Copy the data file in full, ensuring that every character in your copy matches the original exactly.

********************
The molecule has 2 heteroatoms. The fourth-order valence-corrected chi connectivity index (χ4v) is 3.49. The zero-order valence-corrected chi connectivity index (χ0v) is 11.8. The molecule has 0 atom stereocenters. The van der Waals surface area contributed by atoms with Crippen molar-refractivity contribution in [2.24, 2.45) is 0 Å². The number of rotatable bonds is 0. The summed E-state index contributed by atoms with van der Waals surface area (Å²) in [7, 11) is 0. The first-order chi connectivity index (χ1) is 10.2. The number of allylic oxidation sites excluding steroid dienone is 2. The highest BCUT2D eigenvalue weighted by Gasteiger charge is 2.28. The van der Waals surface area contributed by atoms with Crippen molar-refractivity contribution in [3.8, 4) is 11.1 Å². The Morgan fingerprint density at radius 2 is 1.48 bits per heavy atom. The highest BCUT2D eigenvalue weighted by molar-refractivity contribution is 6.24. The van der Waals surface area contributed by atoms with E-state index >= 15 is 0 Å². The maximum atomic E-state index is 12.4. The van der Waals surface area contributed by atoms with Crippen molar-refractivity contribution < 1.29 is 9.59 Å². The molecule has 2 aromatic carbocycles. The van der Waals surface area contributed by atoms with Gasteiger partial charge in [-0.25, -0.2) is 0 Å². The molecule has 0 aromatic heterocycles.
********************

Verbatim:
The molecule has 2 heteroatoms. The fourth-order valence-corrected chi connectivity index (χ4v) is 3.49. The zero-order valence-corrected chi connectivity index (χ0v) is 11.8. The molecule has 0 atom stereocenters. The van der Waals surface area contributed by atoms with Crippen molar-refractivity contribution in [2.24, 2.45) is 0 Å². The number of rotatable bonds is 0. The summed E-state index contributed by atoms with van der Waals surface area (Å²) in [7, 11) is 0. The first-order chi connectivity index (χ1) is 10.2. The number of allylic oxidation sites excluding steroid dienone is 2. The highest BCUT2D eigenvalue weighted by Gasteiger charge is 2.28. The van der Waals surface area contributed by atoms with Crippen molar-refractivity contribution in [3.8, 4) is 11.1 Å². The Morgan fingerprint density at radius 2 is 1.48 bits per heavy atom. The highest BCUT2D eigenvalue weighted by molar-refractivity contribution is 6.24. The van der Waals surface area contributed by atoms with E-state index >= 15 is 0 Å². The maximum atomic E-state index is 12.4. The van der Waals surface area contributed by atoms with Crippen molar-refractivity contribution < 1.29 is 9.59 Å². The molecule has 2 aromatic carbocycles. The van der Waals surface area contributed by atoms with Gasteiger partial charge in [-0.25, -0.2) is 0 Å². The molecule has 0 aromatic heterocycles.